With regard to the questions concerning the constitutionality of the Jefferson Parish OLT ordinances, La. R.S. 47:1432(B)(1)(a) provides that the Board has no jurisdiction to declare a statute or ordinance unconstitutional, but requires the transfer of the case to district court for a declaration of unconstitutionality upon the motion of any party if the Board finds that the case cannot be resolved without reaching a declaration on the alleged unconstitutionality. The longstanding jurisprudential rule of law in Louisiana is litigants must raise constitutional attacks in the trial court, not the appellate courts, and the constitutional challenge must be specifically pleaded and the grounds for the claim particularized. Unwired Telecom Corp. v. Par. of Calcasieu , 03-0732 (La. 1/19/05), 903 So.2d 392, 399. FMT did not file its petition and raise its constitutional questions in the district court, nor did it raise these issues before the Board and request transfer to the district court pursuant to La. R.S. 47:1432(B)(1)(a). We therefore will not consider these constitutional questions for the first time in this appeal, instead limiting our discussion to those assignments of error relating to the classification of FMT.
The Classification of FMT
Review of the Board's classification of FMT requires examination of both the Louisiana Revised Statutes and the Jefferson Parish Code of Ordinances. The language of Jefferson Parish Code of Ordinances Chapter 35, Article VI closely parallels that of Louisiana Revised Statutes Title 47, Subtitle II, Chapter 3. La. R.S. 47:341 both authorizes and limits municipalities' and parishes' rights to impose OLT, while the J.P. Code Ord. Sec. 35-153 imposes an OLT upon each person, association of persons, partnerships, firms and corporations pursuing any trade, profession, vocation, calling or business in the parish. Both La. R.S. 47:346 and J.P. Code Ord. Sec. 35-158 state that only one license shall be required for each place of business, and the license shall be based upon the classification of business which constitutes the major portion of the taxable annual gross sales and receipts. La. R.S. 47:347 and J.P. Code Sec. 35-159 contain the same language on how the classification of a business is determined for the OLT:
In order to calculate the license fee for a business location at which business activities are carried on that fall under more than one tax basis schedule, gross receipts, fees, or commissions for each group of activities falling under each schedule must be compared. The rate for the schedule which constitutes the major portion of the gross receipts, fees or commission will be used. However, the total gross receipts, fees or commissions for all business activities carried on at the business location, minus any applicable deductions, are applied to the schedule to compute the fee.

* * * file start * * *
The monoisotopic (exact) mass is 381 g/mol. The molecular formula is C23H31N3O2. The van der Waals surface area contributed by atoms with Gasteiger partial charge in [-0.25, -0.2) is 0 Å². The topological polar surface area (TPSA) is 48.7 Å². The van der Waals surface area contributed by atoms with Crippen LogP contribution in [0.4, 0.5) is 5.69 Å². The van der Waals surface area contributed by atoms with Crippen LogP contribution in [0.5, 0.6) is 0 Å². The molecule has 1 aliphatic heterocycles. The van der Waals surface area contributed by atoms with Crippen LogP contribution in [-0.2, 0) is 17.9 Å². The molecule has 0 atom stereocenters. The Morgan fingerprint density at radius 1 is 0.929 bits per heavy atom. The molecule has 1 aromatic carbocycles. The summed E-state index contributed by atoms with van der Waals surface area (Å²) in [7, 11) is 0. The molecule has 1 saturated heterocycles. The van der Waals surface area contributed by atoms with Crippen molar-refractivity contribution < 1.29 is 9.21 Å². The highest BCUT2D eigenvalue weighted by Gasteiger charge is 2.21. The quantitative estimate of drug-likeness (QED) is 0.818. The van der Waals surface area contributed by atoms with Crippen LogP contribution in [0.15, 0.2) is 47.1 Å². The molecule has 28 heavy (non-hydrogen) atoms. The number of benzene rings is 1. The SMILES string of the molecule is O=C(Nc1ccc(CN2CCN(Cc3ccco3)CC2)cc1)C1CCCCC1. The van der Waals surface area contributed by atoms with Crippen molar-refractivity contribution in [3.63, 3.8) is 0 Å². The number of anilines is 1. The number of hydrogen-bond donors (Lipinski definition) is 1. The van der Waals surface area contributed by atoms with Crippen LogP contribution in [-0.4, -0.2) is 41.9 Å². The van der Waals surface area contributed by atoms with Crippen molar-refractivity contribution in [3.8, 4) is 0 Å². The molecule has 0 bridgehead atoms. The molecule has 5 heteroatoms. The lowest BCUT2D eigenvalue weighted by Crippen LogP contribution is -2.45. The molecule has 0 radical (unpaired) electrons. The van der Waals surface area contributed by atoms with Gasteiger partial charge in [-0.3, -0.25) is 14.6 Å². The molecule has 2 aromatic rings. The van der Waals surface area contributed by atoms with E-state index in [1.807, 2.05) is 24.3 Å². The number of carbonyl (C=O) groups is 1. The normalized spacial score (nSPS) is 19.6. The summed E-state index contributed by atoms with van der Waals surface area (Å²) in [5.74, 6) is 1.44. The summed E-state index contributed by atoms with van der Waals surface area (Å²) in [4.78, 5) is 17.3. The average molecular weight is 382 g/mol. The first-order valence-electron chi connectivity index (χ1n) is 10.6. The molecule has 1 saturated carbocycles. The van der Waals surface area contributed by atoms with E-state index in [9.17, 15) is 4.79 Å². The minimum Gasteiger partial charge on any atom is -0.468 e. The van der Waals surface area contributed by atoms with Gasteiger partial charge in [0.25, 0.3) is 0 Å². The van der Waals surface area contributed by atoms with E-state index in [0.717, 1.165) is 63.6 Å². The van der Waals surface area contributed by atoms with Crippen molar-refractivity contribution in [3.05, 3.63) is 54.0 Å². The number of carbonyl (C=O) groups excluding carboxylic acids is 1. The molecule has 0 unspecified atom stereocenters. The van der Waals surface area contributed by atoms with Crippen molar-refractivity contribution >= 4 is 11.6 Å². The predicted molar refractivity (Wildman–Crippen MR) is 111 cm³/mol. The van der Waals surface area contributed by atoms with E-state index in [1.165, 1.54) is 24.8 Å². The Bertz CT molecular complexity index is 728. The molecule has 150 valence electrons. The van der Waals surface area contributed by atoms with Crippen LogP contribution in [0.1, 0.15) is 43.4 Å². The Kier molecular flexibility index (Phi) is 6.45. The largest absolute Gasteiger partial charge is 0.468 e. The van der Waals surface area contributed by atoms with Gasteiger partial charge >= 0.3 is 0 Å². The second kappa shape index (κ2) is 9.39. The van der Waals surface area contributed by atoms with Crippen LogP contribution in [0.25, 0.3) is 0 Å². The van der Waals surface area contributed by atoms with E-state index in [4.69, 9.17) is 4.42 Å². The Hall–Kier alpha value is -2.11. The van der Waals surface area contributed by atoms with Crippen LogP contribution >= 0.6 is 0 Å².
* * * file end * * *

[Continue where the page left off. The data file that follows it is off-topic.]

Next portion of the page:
Under these provisions, classification of a business for purposes of determining the OLT begins not with searching for a category such as "manufacturer" or "contractor" and looking to see whether some of the business's activities conform to that definition, but rather an examination of all of the business's activities to identify the major portion. Both the ordinance and the statute clearly contemplate situations where a business may be engaged in multiple kinds of activities and provides a clear basis for determining which of those activities will be the sole basis for taxation.
At trial, the court heard testimony from Mr. Robert Pate, FMT's accounting manager. He testified that the principal business of FMT during the taxable period was repairs to vessels. The repairs included fabrication of custom steel and aluminum parts not made or sold to the public. Ms. Carrie Power, the supervising auditor of the audit of FMT shipyard, also testified regarding the FMT business records they reviewed during the audit. Specifically, she testified about information she received from FMT that all the manufacturing done was custom work and none of the parts were sold at retail. Based on this testimony and extensive review of the documentary evidence, the trial court determined that the majority of FMT'S business activities for the taxable period fell within the schedule for shipbuilders set forth in La. R.S. 47:355 and J.P. Code Ord. Sec. 35-175 (which contain identical language). The trial court did not find that FMT engaged in no manufacturing or contracting activities, but rather that such activities, including the fabrication of custom parts for ships, were incidental to its principal business activities operating a shipyard and providing ship repair services.
Upon our review of the record, we find that the trial court correctly applied the law and that the evidence supports the classification of FMT as a shipbuilder pursuant to J.P. Code Ord. Sec. 35-175. Therefore, we affirm the judgment of the Board.
We acknowledge that there are apparent discrepancies in J.P. Code Ord. Sec. 35-182(a) and La. R.S. 47:362(A) concerning the minimum OLT paid by contractors; however, because the trial court correctly classified FMT as a shipbuilder, these special provisions are not relevant to our discussion.